Something about a horse

Sitting in the saddle on top of a horse is completely different than jumping in a car, turning the key and heading out on the highway. Kauai visitors and residents drive by Princeville Ranch on the idyllic North Shore every day, and some of them venture in, like I did recently, to check out what is offered there for riding lessons and horseback riding tours.

My first impressions: A relaxed herd of healthy horses, some saddled up ready for a group ride and some being tended to by quiet, focused staff, all set against a backdrop of a wide open vista of green, flowering trees and a dramatic mountain range.

I learned that Princeville lands were first grazed by cattle in 1831, making Princeville Ranch the oldest working cattle ranch on Kauai. Horses were introduced to Hawaii in 1840. The Spanish came over to teach Hawaiians how to ride horse to manage the free-roaming cattle. Hawaiian cowboys were called “paniolos,” derived from “espagnole,” meaning “Spanish.”

Today, Princeville Ranch occupies about 2,500 acres, with grass-fed cattle numbering around 300. With the Carswell family at the helm, the farm continues as a family-run enterprise, employing 75 staff and welcoming over 200 guests each day during the busy season, to the ranch which is now combined with a successful adventure company.

On my first visit, one of the guides was riding a horse in a slow circle in front of the tack shop while giving a simple series of “horse talk and safety” directions to an experienced horsewoman prior to the two of them heading out on a private trail ride to the waterfall. The woman’s husband and young daughter were going back to home base to have lunch and a nap during that time!

The following week, I returned and was introduced to Eileen Donohue, the equestrian supervisor. We had an immediate rapport and I felt inspired to arrange an hour-long private riding lesson with her. While I have learned a lot about communication with horses, it has been many years since I was on a horse and I am still a neophyte when it comes to riding. I have a healthy respect for the size and majesty of horses and would like to feel more confident and at ease when I am in the saddle.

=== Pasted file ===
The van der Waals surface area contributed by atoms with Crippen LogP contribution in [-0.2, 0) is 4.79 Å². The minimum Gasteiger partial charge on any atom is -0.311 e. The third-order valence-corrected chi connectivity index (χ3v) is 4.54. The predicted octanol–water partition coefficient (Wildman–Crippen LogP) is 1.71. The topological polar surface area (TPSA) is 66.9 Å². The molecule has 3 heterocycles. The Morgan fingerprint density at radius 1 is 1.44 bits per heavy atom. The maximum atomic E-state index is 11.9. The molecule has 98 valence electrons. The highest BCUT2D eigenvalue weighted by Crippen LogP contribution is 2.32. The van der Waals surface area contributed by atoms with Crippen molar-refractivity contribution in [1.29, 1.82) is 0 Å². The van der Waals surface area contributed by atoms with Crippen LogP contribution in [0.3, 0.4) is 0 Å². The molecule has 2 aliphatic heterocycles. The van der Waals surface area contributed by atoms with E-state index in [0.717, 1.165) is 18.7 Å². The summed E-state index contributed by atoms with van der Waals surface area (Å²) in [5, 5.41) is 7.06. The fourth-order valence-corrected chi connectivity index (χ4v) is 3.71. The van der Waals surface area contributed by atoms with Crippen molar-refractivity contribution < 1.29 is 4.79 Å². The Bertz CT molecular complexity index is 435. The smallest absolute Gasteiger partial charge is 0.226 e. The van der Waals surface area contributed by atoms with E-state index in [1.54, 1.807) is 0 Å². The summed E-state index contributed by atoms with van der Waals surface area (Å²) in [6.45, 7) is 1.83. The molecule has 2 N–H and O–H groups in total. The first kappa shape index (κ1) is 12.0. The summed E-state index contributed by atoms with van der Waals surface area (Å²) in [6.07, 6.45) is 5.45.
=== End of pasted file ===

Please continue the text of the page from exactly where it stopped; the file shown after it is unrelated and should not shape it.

Eileen assured me she guides many people in this way, beginning with some “ground work” followed by riding time in the round pen which is located away from the main road, closer to the mountains.

“It all begins on the ground, how we communicate with the horse,” she explained. “We want something that weighs this much to be on side with us. I want him to be a willing partner.”

Horse are “prey” animals, like deer, which means that for survival they depend on their keen sense, attuned to what is happening around them and how people are feeling. So they are sensitive to “mixed messages.”

For example, Eileen is often asked, “How do I ask my horse to halt?” And she explains, “It is all about internal energy. We’re all kind of pumped up and we’re physically leaning forward because we’re in a walk or a trot. And when you use your hands to bring the horse back, he’s very confused because he’s reading your body language, but your hand is restraining him, and so he’s wondering what you want him to do.

“So if we come down in transition, from canter to trot or trot to walk or walk to halt, we best be there in ourselves, internally, first. Horse’s breath usually follows your breath, his cadence follows your cadence.”

Eileen has learned from many horse people throughout her life, including Monty Roberts, a world-renowned horse trainer. She gave me an overview of her own training.

“I’ve been fortunate to be exposed to a lot of really good horse people. I came up riding hunter jumpers with George Morris, so that’s very classical training. I’ve ridden with David Carswell from this Ranch and Randy Reiman, who’s in Montana, who used to start the horses for Parker Ranch. He’s a wonderful clinician who travels all over.”

After my hour together with Eileen and Po the horse — who I was matched with based on my height, weight and his “horse-onality” — I felt enriched by a clearer understanding of how the horse responds to me, and rewarded by my first experience of truly feeling at ease in the saddle.

Eileen smiles as she tells me about her friendly reminder to riders heading out on the trail at Princeville Ranch.

“Remember to breathe! Let your hips sway with the horse, it’s the horsey hula. You have a horse partner to share the next two or three hours with you to have a good time. If you need help the guides are there as resources. The whole idea is to have fun! You’re on holiday — enjoy this!”

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Lynn Thompson is a resident of Canada who always enjoys visiting her friends on Kauai. She can be reached at LivingOnPurposeLynn.com

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